KEITH ELLISON: We're here today because George Floyd is not here.

FLORIDO: He announces the addition of a second-degree unintentional murder charge against Chauvin, along with the previously filed third-degree murder and second-degree manslaughter charges. But he warns the public, activists and protesters that winning a conviction will be hard.


ELLISON: I say this not because we doubt our resources or our ability. In fact, we're confident in what we're doing. But history does show that there are clear challenges here.

FADEL: No police officer in the history of Minnesota accused of killing a Black person has ever been convicted. Ten months later, the pain of that summer is still palpable.


FLORIDO: On Lake Street, near the 3rd Precinct, damaged mom-and-pop shops and other largely immigrant-owned restaurants are still boarded up. Buildings have been razed to make way for new construction.


UNIDENTIFIED CHOIR: (Singing) Praise him. Praise him - praise him and lift him up.

FADEL: Across town in north Minneapolis, at the historic Black Zion Baptist Church, the congregation now includes white families who started showing up after George Floyd's killing. Pastor Brian Herron gives a sermon on a recent Sunday.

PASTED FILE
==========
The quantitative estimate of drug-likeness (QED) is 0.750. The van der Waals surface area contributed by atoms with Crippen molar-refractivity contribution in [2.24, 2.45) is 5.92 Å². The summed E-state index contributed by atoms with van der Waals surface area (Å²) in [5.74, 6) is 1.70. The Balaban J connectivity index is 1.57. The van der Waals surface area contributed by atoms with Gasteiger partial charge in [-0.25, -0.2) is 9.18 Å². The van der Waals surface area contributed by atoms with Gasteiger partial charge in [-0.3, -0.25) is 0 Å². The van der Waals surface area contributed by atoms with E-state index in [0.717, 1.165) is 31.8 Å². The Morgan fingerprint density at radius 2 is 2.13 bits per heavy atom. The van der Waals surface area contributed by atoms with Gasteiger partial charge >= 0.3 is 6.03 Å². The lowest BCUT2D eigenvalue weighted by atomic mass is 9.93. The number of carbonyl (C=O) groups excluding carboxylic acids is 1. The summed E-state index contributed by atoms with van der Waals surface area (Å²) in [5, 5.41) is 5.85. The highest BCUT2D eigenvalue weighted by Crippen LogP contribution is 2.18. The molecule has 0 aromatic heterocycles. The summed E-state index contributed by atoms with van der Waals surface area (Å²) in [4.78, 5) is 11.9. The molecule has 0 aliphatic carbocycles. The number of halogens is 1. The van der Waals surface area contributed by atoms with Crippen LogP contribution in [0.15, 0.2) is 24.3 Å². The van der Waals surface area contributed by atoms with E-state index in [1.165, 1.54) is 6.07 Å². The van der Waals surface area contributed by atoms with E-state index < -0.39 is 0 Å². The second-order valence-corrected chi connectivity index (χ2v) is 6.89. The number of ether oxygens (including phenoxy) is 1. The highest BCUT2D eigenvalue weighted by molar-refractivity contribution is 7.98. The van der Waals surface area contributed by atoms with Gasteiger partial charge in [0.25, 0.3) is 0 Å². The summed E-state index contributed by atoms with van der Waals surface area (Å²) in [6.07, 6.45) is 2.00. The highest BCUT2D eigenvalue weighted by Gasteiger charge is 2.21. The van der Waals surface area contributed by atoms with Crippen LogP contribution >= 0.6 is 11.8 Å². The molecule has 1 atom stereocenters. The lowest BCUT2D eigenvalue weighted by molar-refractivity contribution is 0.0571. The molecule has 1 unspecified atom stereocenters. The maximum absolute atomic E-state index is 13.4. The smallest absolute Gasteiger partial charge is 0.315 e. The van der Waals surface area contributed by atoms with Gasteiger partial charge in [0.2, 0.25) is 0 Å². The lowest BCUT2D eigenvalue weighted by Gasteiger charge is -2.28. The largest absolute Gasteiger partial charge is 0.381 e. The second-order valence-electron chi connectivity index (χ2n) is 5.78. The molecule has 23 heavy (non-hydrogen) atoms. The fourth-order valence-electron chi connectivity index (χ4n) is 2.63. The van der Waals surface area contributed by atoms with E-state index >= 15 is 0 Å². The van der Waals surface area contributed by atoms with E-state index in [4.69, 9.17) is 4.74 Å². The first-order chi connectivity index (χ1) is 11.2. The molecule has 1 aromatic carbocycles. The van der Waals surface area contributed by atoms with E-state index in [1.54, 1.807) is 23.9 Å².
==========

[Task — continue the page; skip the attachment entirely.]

BRIAN HERRON: This is a defining time for us as a people in America and for America itself.

FADEL: After the service, a deacon at the church, Marques Armstrong, says, without a guilty verdict, there is no path forward.

MARQUES ARMSTRONG: Reconciliation is next to impossible without acknowledgment of the wrong that happened.

FLORIDO: In downtown Minneapolis, the Hennepin County Courthouse is a high-security fortress guarded by soldiers and razor wire. All the courtrooms are empty, except one on the 18th floor.


PETER CAHILL: My name is Pete Cahill, and I am one of the judges of the district court. And you have been summoned as potential jurors in the case of State of Minnesota v. Derek Chauvin.